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Lovecraft penned “Herbert West-Reanimator” as a serial story. In order, the tales include: “From the Dark,” “The Plague- Daemon,” “Six Shots by Midnight,” “The Scream of the Dead,” “The Horror from the Shadows,” and “The Tomb Legions.” Among his tales, this serial is the first to introduce the Miskatonic University. As a side note, the Reanimator series parodies Mary Shelley’s “Frankenstein.” Though Lovecraft’s take on reanimated tissue is more grisly compared to Shelley’s elegance.

This macabre adventure chronicles Herbert West and his assistant, the narrator. In sequence, one learns how the two met in college, and how West instigates their deviant actions. Thereafter, dialogue reveals West and his assistant require dead bodies for experimentation. To gain these subjects, they rob graves and return the corpses to their laboratory. Their goal in this crime is to reanimate dead tissue by utilizing a chemical solution.

Throughout the serial, West and his assistant continue forward with their studies. During this time, they excel in school and become doctors. Also, they advance with their private endeavors. However despite some of their successes, most rotting specimens produce tragic failures. In turn, the team aborts these mishaps once poor results are visible. Unfortunately, their precautions don’t prevent blunders. Due to carelessness, the occasional corpse escapes their lab and terrorizes the locals.

Regardless of past failures, where the dead return bloodthirsty, the team continues practice. In one misadventure, they experiment on those who died in a typhoid outbreak. Another concept places West and his assistant as medics in the World War. Of course, with death at their fingertips, their tampering results in gruesome outcomes.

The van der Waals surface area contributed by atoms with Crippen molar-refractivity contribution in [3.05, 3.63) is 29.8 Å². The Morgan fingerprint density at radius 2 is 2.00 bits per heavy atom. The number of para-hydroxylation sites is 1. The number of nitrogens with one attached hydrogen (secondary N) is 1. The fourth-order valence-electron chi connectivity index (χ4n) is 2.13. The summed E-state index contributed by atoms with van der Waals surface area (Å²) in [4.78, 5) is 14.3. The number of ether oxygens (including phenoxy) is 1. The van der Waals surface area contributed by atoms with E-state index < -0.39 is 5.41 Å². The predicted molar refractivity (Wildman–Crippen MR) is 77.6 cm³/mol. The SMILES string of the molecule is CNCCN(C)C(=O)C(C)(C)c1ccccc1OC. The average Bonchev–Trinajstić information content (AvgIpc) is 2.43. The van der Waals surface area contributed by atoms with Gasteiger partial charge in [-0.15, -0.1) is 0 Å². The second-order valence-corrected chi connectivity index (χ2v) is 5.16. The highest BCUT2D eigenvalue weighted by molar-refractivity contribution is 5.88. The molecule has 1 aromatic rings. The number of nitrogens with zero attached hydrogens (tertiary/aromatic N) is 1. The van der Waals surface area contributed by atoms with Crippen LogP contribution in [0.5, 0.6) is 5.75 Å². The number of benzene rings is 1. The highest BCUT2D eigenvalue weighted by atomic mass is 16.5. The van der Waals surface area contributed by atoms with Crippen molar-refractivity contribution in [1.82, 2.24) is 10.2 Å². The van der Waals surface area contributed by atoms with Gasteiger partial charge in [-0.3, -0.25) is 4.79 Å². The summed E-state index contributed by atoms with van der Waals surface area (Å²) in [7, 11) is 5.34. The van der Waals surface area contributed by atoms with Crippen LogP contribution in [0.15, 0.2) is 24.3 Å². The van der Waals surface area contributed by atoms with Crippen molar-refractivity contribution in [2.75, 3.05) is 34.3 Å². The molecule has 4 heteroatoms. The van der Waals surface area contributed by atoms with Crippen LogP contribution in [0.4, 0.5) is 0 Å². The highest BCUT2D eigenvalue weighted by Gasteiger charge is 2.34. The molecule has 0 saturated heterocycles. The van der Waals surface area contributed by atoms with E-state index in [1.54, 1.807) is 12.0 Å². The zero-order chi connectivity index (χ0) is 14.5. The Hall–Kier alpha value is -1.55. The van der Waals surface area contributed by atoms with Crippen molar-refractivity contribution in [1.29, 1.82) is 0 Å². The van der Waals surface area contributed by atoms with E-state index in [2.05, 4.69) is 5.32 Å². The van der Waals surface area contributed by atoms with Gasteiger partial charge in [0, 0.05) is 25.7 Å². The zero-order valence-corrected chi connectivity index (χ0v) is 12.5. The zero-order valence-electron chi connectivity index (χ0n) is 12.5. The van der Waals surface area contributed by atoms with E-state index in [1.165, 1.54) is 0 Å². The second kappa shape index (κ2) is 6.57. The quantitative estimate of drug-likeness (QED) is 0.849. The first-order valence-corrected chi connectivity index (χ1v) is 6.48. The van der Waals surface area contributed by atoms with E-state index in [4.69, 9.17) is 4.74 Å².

Before the series concludes, the most horrific concept unfolds. In a scenario that urges one to stop while ahead, the team becomes cornered by their own abominations.

Though intrigued from page one, my attention piqued when West and his assistant entered the war. From that point, I felt their experiments became more bizarre. A good example of this is when West decides to animate different severed body parts of the deceased.

Another admirable aspect includes subtle creepy revelations. Particular scenes regard how the discarded reanimated experiments terrorize the community. These brief encounters are more frightening than any detailed brutality. I say this because I would be more horrified by the randomness of something I couldn’t explain. If I had an explanation to the madness, the initial shock might not be as intense.

What I love most about these stories is the point they make. My interpretation suggests one should consider the consequences to their actions. If not, one’s very actions can mean their defeat.

After reading these stories, I couldn’t shut up about them. Never before have I read work so subtle that it causes the mind to exaggerate beyond the context. The “less is more” style here is so well utilized that rot almost wafts from its decayed pages.